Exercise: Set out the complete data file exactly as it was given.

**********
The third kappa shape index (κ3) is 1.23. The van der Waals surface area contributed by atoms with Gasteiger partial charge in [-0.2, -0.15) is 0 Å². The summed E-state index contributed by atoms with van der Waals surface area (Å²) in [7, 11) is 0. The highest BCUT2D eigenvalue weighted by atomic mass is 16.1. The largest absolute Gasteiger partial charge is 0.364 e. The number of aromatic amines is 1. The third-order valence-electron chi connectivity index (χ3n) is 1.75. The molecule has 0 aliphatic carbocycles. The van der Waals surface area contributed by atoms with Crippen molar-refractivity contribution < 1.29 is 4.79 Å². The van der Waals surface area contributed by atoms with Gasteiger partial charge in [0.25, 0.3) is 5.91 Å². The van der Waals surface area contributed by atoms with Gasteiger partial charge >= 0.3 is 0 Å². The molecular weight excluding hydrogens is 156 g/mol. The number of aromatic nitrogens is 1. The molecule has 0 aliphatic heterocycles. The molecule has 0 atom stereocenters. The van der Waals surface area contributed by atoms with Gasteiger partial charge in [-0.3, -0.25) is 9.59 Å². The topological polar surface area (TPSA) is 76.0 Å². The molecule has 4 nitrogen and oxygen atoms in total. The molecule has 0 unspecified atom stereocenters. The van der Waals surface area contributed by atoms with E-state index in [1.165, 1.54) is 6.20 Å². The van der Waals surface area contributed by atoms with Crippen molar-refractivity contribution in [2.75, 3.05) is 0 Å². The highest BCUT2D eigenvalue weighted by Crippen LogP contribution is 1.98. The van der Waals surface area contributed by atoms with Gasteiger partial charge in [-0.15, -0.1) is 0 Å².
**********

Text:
The third kappa shape index (κ3) is 1.23. The van der Waals surface area contributed by atoms with Gasteiger partial charge in [-0.2, -0.15) is 0 Å². The summed E-state index contributed by atoms with van der Waals surface area (Å²) in [7, 11) is 0. The highest BCUT2D eigenvalue weighted by atomic mass is 16.1. The largest absolute Gasteiger partial charge is 0.364 e. The number of aromatic amines is 1. The third-order valence-electron chi connectivity index (χ3n) is 1.75. The molecule has 0 aliphatic carbocycles. The van der Waals surface area contributed by atoms with Crippen molar-refractivity contribution < 1.29 is 4.79 Å². The van der Waals surface area contributed by atoms with Gasteiger partial charge in [0.25, 0.3) is 5.91 Å². The van der Waals surface area contributed by atoms with Gasteiger partial charge >= 0.3 is 0 Å². The molecular weight excluding hydrogens is 156 g/mol. The number of aromatic nitrogens is 1. The molecule has 0 aliphatic heterocycles. The molecule has 0 atom stereocenters. The van der Waals surface area contributed by atoms with Gasteiger partial charge in [-0.3, -0.25) is 9.59 Å². The topological polar surface area (TPSA) is 76.0 Å². The molecule has 4 nitrogen and oxygen atoms in total. The molecule has 0 unspecified atom stereocenters. The van der Waals surface area contributed by atoms with E-state index in [1.165, 1.54) is 6.20 Å². The van der Waals surface area contributed by atoms with Crippen molar-refractivity contribution in [2.75, 3.05) is 0 Å². The highest BCUT2D eigenvalue weighted by Crippen LogP contribution is 1.98. The van der Waals surface area contributed by atoms with Gasteiger partial charge in [-0.15, -0.1) is 0 Å².